After one dunk off a fast break in the team’s first game, Jennings ran up court with his hands extended outward and chortled, “”I got hops baby.””

    He had mixed results from 3-point land, as Jennings hit 25 percent (14-of-56) but drained a number of shots from NBA range.

    “”I’ve been working on that a little bit,”” he said of the long 3-pointers. “”I’m getting stronger, so my confidence is improving.””

    Still, he is a self-proclaimed unselfish player.

    “”I’m a pass-first point guard,”” he said. “”I try to get everybody involved.””

    He has transferred to high school basketball powerhouse Oak Hill Academy in Mouth of Wilson, Va., for his senior year. Oak Hill has produced NBA stars such as Carmelo Anthony and Jerry Stackhouse.

    “”Hopefully when I leave, people will mention my name with the Carmelo’s and Stackhouse’s,”” Jennings said.

    Larry Drew, No. 85. Taft High School, Woodland Hills, Calif.

    Around the time when the month of April transformed into May, the Arizona basketball coaches took a trip to Southern California. They sat in a conference room with Larry Drew – who will graduate from Taft High School in Woodland Hills, Calif., in 2008 – his mom, and his dad, a 10-year NBA veteran who is now an assistant coach for the Atlanta Hawks.

    “”I talk to (UA assistant) coaches (Josh) Pastner, Miles Simon, and (head) coach (Lute) Olson,”” Drew said. “”They make me feel really comfortable here.””

    Drew, who averaged 14 points and 3.2 assists over five games with the Pump ‘N Run Elite team in the tournament, said that Arizona is in his “”top-two”” choices for college with North Carolina.

    “”I like it in Arizona,”” he said. “”And I’m from California, so the warm weather doesn’t faze me.””

    Drew’s teammate Jrue Holiday – the No. 2-rated point guard in the country – called Drew “”unselfish”” and said that he should shoot more rather than dish it out.

    “”He’s the man,”” Holiday said. “”I told him all the time (during the tournament) to score 30 points, but we got to get him to shoot a little more. He’s a great shooter.””

    The two All-Tournament selections, who played against each other in last year’s Cactus Classic when Pump ‘N Run Elite won the championship, will most likely play against each other in college.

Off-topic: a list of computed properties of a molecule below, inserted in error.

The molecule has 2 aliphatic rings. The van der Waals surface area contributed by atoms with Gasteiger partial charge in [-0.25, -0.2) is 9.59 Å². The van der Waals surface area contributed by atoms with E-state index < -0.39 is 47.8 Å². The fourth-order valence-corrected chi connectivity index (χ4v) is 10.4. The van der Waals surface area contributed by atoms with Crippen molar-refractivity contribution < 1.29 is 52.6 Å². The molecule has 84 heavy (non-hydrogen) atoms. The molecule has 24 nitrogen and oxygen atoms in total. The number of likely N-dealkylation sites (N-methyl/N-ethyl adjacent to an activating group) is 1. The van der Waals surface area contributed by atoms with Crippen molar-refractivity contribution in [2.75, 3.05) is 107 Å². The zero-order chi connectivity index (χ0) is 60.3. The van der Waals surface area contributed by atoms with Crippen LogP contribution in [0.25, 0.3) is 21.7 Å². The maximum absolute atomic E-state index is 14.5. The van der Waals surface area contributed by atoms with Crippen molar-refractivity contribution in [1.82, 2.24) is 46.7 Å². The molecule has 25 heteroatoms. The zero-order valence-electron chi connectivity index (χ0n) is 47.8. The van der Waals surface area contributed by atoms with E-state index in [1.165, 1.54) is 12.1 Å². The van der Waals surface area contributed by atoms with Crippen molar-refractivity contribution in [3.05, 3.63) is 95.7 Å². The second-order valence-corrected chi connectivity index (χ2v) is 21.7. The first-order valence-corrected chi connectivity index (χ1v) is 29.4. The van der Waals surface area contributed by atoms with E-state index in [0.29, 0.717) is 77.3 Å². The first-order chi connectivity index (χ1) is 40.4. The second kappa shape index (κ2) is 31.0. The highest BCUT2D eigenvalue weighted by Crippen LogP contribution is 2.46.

“”Seeing him play at Arizona would be crazy because I’d be playing against him,”” said Holiday, who will commit to either Washington or UCLA. “”It’ll be fun.””

    Matt Carlino. Phoenix, Arizona, Ingleside Middle School

    The Wildcats continue to keep their eyes peeled for in-state recruits.

    Matt Carlino, a 6-foot-4 eight-grader from Ingleside Middle School in Scottsdale, has been offered a scholarship to Arizona. He helped lead Arizona Premier to a 2-2 record before the Phoenix team was eliminated by Belmont Shore in the first round of the tournament’s playoffs.

    Carlino – the nephew of Brock Brunkhorst, a former Arizona guard – led his team in scoring, averaging 13.8 points to go with 3.5 rebounds and 2.8 assists, while showing why he is Rivals’ No. 1-ranked eighth-grader ranked No. 1.

    “”I don’t think too much about it,”” Carlino told the Tucson Citizen. “”I take pride in being No. 1, but I don’t get too much into the ratings.””

    The lefty, who has been in the AAU circuit since he was 7, said he likes the pressure of being No. 1 because it strengthens his work ethic.

    Next year he will play on the varsity squad at Gilbert Highland High School. He will be coached by his father, Mark, who will work his first year at Highland after serving as an assistant for Phoenix St. Mary’s, where Arizona freshman Jerryd Bayless played.

    “”I’m really excited,”” Mark Carlino said. “”I coached him growing up in the youth club circuit. Basketball has always been his greatest love. He works hard at it.””

    Arizona Premier head coach Russ Pennell said he was hesitant at first about having such a young player on the team made up of high school players, but Carlino’s attitude paved his way for a spot on the team.

    With youth comes ruggedness in his play, but he has plenty of time to polish his play before getting to the college level.

    “”The impressive thing about him has been his maturity,”” Pennell said. “”He’s been a very good teammate, very humble and very accessible to his teammates. He just knows how to play. He’s got a great feel for the basketball game.””

    More to Discover
    Activate Search